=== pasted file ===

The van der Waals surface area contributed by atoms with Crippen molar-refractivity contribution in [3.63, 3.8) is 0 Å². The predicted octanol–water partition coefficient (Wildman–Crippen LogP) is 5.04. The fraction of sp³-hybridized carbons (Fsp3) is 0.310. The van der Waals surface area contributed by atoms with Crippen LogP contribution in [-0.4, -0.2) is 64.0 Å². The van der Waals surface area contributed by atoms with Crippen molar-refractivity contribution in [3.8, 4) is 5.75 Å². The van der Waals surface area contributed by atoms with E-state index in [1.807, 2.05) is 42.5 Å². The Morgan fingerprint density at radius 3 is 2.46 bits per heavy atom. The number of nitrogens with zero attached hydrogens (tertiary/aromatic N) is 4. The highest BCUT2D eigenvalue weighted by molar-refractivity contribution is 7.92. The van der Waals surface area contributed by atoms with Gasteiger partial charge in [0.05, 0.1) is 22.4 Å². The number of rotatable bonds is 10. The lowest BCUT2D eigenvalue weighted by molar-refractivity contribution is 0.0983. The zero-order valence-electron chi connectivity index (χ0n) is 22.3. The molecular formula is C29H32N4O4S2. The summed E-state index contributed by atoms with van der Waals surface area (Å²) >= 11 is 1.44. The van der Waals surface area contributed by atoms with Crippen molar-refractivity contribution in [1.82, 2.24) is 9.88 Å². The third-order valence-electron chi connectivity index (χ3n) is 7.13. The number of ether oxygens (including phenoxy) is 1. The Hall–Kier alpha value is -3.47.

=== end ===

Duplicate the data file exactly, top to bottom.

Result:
The van der Waals surface area contributed by atoms with Crippen molar-refractivity contribution in [3.63, 3.8) is 0 Å². The predicted octanol–water partition coefficient (Wildman–Crippen LogP) is 5.04. The fraction of sp³-hybridized carbons (Fsp3) is 0.310. The van der Waals surface area contributed by atoms with Crippen LogP contribution in [-0.4, -0.2) is 64.0 Å². The van der Waals surface area contributed by atoms with Crippen molar-refractivity contribution in [3.8, 4) is 5.75 Å². The van der Waals surface area contributed by atoms with E-state index in [1.807, 2.05) is 42.5 Å². The Morgan fingerprint density at radius 3 is 2.46 bits per heavy atom. The number of nitrogens with zero attached hydrogens (tertiary/aromatic N) is 4. The highest BCUT2D eigenvalue weighted by molar-refractivity contribution is 7.92. The van der Waals surface area contributed by atoms with Gasteiger partial charge in [0.05, 0.1) is 22.4 Å². The number of rotatable bonds is 10. The lowest BCUT2D eigenvalue weighted by molar-refractivity contribution is 0.0983. The zero-order valence-electron chi connectivity index (χ0n) is 22.3. The molecular formula is C29H32N4O4S2. The summed E-state index contributed by atoms with van der Waals surface area (Å²) >= 11 is 1.44. The van der Waals surface area contributed by atoms with Crippen molar-refractivity contribution in [1.82, 2.24) is 9.88 Å². The third-order valence-electron chi connectivity index (χ3n) is 7.13. The number of ether oxygens (including phenoxy) is 1. The Hall–Kier alpha value is -3.47.